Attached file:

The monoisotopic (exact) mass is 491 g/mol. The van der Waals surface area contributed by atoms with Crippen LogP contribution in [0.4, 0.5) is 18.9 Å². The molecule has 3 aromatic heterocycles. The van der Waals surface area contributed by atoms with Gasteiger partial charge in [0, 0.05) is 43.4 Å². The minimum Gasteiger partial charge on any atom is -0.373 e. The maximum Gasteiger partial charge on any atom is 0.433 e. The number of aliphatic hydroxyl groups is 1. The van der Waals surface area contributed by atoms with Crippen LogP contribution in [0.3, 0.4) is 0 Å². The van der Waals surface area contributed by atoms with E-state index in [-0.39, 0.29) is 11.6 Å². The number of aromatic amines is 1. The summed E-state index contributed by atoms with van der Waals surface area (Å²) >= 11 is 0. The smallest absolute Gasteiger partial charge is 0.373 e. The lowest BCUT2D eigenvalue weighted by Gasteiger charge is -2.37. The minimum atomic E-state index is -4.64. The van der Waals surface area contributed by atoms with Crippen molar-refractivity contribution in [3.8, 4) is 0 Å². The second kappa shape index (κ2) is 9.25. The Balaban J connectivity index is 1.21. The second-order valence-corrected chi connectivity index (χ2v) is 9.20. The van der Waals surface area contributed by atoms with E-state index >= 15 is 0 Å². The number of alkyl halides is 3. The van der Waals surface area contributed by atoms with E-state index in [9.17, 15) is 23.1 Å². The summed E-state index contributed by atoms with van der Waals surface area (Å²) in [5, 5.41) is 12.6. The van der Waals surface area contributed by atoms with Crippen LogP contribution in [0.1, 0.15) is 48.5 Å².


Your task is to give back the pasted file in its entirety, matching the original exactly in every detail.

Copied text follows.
The monoisotopic (exact) mass is 491 g/mol. The van der Waals surface area contributed by atoms with Crippen LogP contribution in [0.4, 0.5) is 18.9 Å². The molecule has 3 aromatic heterocycles. The van der Waals surface area contributed by atoms with Gasteiger partial charge in [0, 0.05) is 43.4 Å². The minimum Gasteiger partial charge on any atom is -0.373 e. The maximum Gasteiger partial charge on any atom is 0.433 e. The number of aliphatic hydroxyl groups is 1. The van der Waals surface area contributed by atoms with Crippen LogP contribution in [0.3, 0.4) is 0 Å². The van der Waals surface area contributed by atoms with E-state index in [-0.39, 0.29) is 11.6 Å². The number of aromatic amines is 1. The summed E-state index contributed by atoms with van der Waals surface area (Å²) >= 11 is 0. The smallest absolute Gasteiger partial charge is 0.373 e. The lowest BCUT2D eigenvalue weighted by Gasteiger charge is -2.37. The minimum atomic E-state index is -4.64. The van der Waals surface area contributed by atoms with Crippen molar-refractivity contribution in [3.8, 4) is 0 Å². The second kappa shape index (κ2) is 9.25. The Balaban J connectivity index is 1.21. The second-order valence-corrected chi connectivity index (χ2v) is 9.20. The van der Waals surface area contributed by atoms with E-state index >= 15 is 0 Å². The number of alkyl halides is 3. The van der Waals surface area contributed by atoms with E-state index in [9.17, 15) is 23.1 Å². The summed E-state index contributed by atoms with van der Waals surface area (Å²) in [5, 5.41) is 12.6. The van der Waals surface area contributed by atoms with Crippen LogP contribution in [0.1, 0.15) is 48.5 Å².